It’s also worth noting that roughly 62% of student loan debt holders successfully finished college. As The Wall Street Journal notes, the current unemployment rate among college graduates is just 2%, which raises substantial questions as to whether many of these borrowers are truly in need of assistance repaying their loan. Consider a young borrower that has been making timely and full payments on their student loan with a remaining balance of $10,000. This individual sees their loan wiped away, despite a clear ability to pay down the full balance on-time, while a struggling borrower with $37,667 in debt (which is the current average balance on a federal student loan) is still left with a balance.
Does the President have legal authority to cancel student loans?
It is unlikely that the President has the legal authority to cancel student loans in any form. Congress provided general administrative authority over the student loan programs to the Department of Education, but they did not explicitly state that the Department would have the authority to cancel any debt currently owed. In West Virginia v. EPA, which the Supreme Court just decided in June, the Court cited the Major Questions Doctrine, explaining the following:
Precedent teaches that there are “extraordinary cases” in which the “history and the breadth of the authority that [the agency] has asserted,” and the “economic and political significance” of that assertion, provide a “reason to hesitate before concluding that Congress” meant to confer such authority…..Under this body of law, known as the major questions doctrine, given both separation of powers principles and a practical understanding of legislative intent, the agency must point to “clear congressional authorization” for the authority it claims.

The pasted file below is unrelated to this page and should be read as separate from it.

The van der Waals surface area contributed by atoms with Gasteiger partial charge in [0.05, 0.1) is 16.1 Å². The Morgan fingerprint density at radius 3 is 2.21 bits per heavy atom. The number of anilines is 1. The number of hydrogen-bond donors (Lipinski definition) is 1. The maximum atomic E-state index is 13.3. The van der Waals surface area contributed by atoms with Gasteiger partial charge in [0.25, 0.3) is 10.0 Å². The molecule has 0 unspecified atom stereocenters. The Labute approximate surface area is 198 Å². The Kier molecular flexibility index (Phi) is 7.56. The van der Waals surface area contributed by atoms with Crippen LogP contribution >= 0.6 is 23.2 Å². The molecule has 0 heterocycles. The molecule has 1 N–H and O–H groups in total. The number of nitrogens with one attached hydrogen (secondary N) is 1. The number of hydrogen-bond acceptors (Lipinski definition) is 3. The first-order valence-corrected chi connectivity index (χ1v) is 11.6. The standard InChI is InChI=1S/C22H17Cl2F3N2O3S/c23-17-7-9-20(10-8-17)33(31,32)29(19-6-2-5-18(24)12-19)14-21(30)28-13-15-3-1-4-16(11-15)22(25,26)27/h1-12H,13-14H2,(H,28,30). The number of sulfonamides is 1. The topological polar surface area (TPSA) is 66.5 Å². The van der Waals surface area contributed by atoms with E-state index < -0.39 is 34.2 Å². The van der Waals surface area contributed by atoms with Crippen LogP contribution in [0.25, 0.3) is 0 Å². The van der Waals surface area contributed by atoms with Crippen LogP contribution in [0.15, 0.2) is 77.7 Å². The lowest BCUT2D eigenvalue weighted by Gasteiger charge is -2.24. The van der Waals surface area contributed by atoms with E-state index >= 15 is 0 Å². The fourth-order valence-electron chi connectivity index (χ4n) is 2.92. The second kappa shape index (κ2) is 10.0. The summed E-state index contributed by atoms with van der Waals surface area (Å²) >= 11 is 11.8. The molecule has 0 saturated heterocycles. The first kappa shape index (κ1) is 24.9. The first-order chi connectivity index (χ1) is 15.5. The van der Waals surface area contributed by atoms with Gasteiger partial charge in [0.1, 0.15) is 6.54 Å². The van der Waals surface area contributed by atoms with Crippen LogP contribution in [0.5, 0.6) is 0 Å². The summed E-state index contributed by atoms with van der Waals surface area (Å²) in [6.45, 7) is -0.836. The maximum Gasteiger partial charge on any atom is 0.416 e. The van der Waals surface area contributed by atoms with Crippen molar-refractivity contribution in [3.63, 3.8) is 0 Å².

The administration claims to have authority under the HEROES Act of 2003, which authorizes the Secretary of Education to “waive or modify any statutory or regulatory provision applicable to the student financial assistance programs….. as the Secretary deems necessary in connection with a….. national emergency.” However, the Department of Education’s General Counsel issued an opinion during the Trump administration refuting this claim to authority: “Congress funds student loans with the expectation that such loans will be repaid in full with interest, except in identified circumstances, and did not authorize [the Secretary] to countermand or undermine that expectation.”.
How are the handout amounts determined?
All borrowers meeting the income thresholds are eligible for the full $10,000 (for those that didn’t receive a Pell Grant) or $20,000 (for those that did receive a Pell Grant) handout so long as their outstanding debt balance exceeds the amount they will receive. If their debt balance is below the handout value that they are eligible for, then their entire loan is discharged.
How many Americans currently owe student loan debt?
48 million Americans, roughly 19% of the total U.S. adult population, owe a collective $1.75 trillion in student loan debt. 8 out of 10 Americans do not hold any student loan debt – whether because they successfully paid off their loans, chose instead to attend a lower-cost career, technical, or vocational school, or otherwise chose not to attend college due to its cost.